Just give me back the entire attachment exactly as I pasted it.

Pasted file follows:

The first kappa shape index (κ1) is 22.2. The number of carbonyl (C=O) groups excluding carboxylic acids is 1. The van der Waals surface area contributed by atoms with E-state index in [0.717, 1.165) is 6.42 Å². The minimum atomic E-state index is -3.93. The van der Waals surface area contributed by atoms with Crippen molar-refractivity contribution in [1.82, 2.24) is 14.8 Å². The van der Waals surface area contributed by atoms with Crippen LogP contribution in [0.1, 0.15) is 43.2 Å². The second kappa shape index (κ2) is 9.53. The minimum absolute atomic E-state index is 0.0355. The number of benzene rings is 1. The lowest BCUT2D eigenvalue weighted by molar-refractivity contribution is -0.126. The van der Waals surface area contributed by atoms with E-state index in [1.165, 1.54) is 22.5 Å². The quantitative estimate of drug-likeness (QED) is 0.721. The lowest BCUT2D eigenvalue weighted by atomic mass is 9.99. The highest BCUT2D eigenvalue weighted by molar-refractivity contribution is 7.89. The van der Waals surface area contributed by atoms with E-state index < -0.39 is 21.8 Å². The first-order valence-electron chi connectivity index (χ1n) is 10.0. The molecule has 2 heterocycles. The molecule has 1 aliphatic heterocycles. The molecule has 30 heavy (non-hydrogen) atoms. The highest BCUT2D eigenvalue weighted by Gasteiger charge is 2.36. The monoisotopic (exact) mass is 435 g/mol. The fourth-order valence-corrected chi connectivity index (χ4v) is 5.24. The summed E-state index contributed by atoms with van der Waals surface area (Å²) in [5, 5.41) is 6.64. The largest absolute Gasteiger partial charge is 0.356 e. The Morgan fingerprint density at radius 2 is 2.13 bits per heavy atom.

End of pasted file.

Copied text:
The first kappa shape index (κ1) is 22.2. The number of carbonyl (C=O) groups excluding carboxylic acids is 1. The van der Waals surface area contributed by atoms with E-state index in [0.717, 1.165) is 6.42 Å². The minimum atomic E-state index is -3.93. The van der Waals surface area contributed by atoms with Crippen molar-refractivity contribution in [1.82, 2.24) is 14.8 Å². The van der Waals surface area contributed by atoms with Crippen LogP contribution in [0.1, 0.15) is 43.2 Å². The second kappa shape index (κ2) is 9.53. The minimum absolute atomic E-state index is 0.0355. The number of benzene rings is 1. The lowest BCUT2D eigenvalue weighted by molar-refractivity contribution is -0.126. The van der Waals surface area contributed by atoms with E-state index in [1.165, 1.54) is 22.5 Å². The quantitative estimate of drug-likeness (QED) is 0.721. The lowest BCUT2D eigenvalue weighted by atomic mass is 9.99. The highest BCUT2D eigenvalue weighted by molar-refractivity contribution is 7.89. The van der Waals surface area contributed by atoms with E-state index < -0.39 is 21.8 Å². The first-order valence-electron chi connectivity index (χ1n) is 10.0. The molecule has 2 heterocycles. The molecule has 1 aliphatic heterocycles. The molecule has 30 heavy (non-hydrogen) atoms. The highest BCUT2D eigenvalue weighted by Gasteiger charge is 2.36. The monoisotopic (exact) mass is 435 g/mol. The fourth-order valence-corrected chi connectivity index (χ4v) is 5.24. The summed E-state index contributed by atoms with van der Waals surface area (Å²) in [5, 5.41) is 6.64. The largest absolute Gasteiger partial charge is 0.356 e. The Morgan fingerprint density at radius 2 is 2.13 bits per heavy atom.